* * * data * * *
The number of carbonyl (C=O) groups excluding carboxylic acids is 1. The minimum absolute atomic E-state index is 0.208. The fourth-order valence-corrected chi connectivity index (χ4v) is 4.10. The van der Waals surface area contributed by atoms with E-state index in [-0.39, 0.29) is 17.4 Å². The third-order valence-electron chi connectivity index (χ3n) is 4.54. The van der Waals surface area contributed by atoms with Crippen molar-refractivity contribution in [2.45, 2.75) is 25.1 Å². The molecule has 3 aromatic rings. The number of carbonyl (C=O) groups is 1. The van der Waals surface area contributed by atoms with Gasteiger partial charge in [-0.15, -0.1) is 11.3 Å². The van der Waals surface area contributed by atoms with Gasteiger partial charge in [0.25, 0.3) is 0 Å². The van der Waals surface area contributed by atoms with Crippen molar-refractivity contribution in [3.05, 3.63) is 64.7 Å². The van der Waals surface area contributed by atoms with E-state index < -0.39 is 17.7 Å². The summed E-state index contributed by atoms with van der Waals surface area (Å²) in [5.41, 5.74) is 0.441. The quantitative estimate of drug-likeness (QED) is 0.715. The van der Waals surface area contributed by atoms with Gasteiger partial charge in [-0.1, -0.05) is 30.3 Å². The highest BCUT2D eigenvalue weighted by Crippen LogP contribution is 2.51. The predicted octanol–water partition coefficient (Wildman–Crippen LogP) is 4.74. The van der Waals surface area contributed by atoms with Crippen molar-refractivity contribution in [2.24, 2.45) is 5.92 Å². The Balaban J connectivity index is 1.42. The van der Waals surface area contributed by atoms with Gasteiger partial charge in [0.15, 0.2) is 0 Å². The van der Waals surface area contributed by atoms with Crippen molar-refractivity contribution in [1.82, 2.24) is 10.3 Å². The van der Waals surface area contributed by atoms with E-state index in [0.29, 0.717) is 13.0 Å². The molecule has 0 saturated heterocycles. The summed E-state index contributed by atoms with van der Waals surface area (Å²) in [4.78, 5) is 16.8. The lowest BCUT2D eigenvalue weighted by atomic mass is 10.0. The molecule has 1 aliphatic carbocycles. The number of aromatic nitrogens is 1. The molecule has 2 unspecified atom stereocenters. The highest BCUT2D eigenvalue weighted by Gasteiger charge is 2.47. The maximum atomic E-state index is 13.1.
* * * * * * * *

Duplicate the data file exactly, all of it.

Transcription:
The number of carbonyl (C=O) groups excluding carboxylic acids is 1. The minimum absolute atomic E-state index is 0.208. The fourth-order valence-corrected chi connectivity index (χ4v) is 4.10. The van der Waals surface area contributed by atoms with E-state index in [-0.39, 0.29) is 17.4 Å². The third-order valence-electron chi connectivity index (χ3n) is 4.54. The van der Waals surface area contributed by atoms with Crippen molar-refractivity contribution in [2.45, 2.75) is 25.1 Å². The molecule has 3 aromatic rings. The number of carbonyl (C=O) groups is 1. The van der Waals surface area contributed by atoms with Gasteiger partial charge in [-0.15, -0.1) is 11.3 Å². The van der Waals surface area contributed by atoms with Gasteiger partial charge in [0.25, 0.3) is 0 Å². The van der Waals surface area contributed by atoms with Crippen molar-refractivity contribution in [3.05, 3.63) is 64.7 Å². The van der Waals surface area contributed by atoms with E-state index < -0.39 is 17.7 Å². The summed E-state index contributed by atoms with van der Waals surface area (Å²) in [5.41, 5.74) is 0.441. The quantitative estimate of drug-likeness (QED) is 0.715. The van der Waals surface area contributed by atoms with Gasteiger partial charge in [-0.1, -0.05) is 30.3 Å². The highest BCUT2D eigenvalue weighted by Crippen LogP contribution is 2.51. The predicted octanol–water partition coefficient (Wildman–Crippen LogP) is 4.74. The van der Waals surface area contributed by atoms with Crippen molar-refractivity contribution in [2.24, 2.45) is 5.92 Å². The Balaban J connectivity index is 1.42. The van der Waals surface area contributed by atoms with Gasteiger partial charge in [0.15, 0.2) is 0 Å². The van der Waals surface area contributed by atoms with Crippen molar-refractivity contribution in [1.82, 2.24) is 10.3 Å². The van der Waals surface area contributed by atoms with E-state index in [0.29, 0.717) is 13.0 Å². The molecule has 0 saturated heterocycles. The summed E-state index contributed by atoms with van der Waals surface area (Å²) in [4.78, 5) is 16.8. The lowest BCUT2D eigenvalue weighted by atomic mass is 10.0. The molecule has 1 aliphatic carbocycles. The number of aromatic nitrogens is 1. The molecule has 2 unspecified atom stereocenters. The highest BCUT2D eigenvalue weighted by Gasteiger charge is 2.47. The maximum atomic E-state index is 13.1.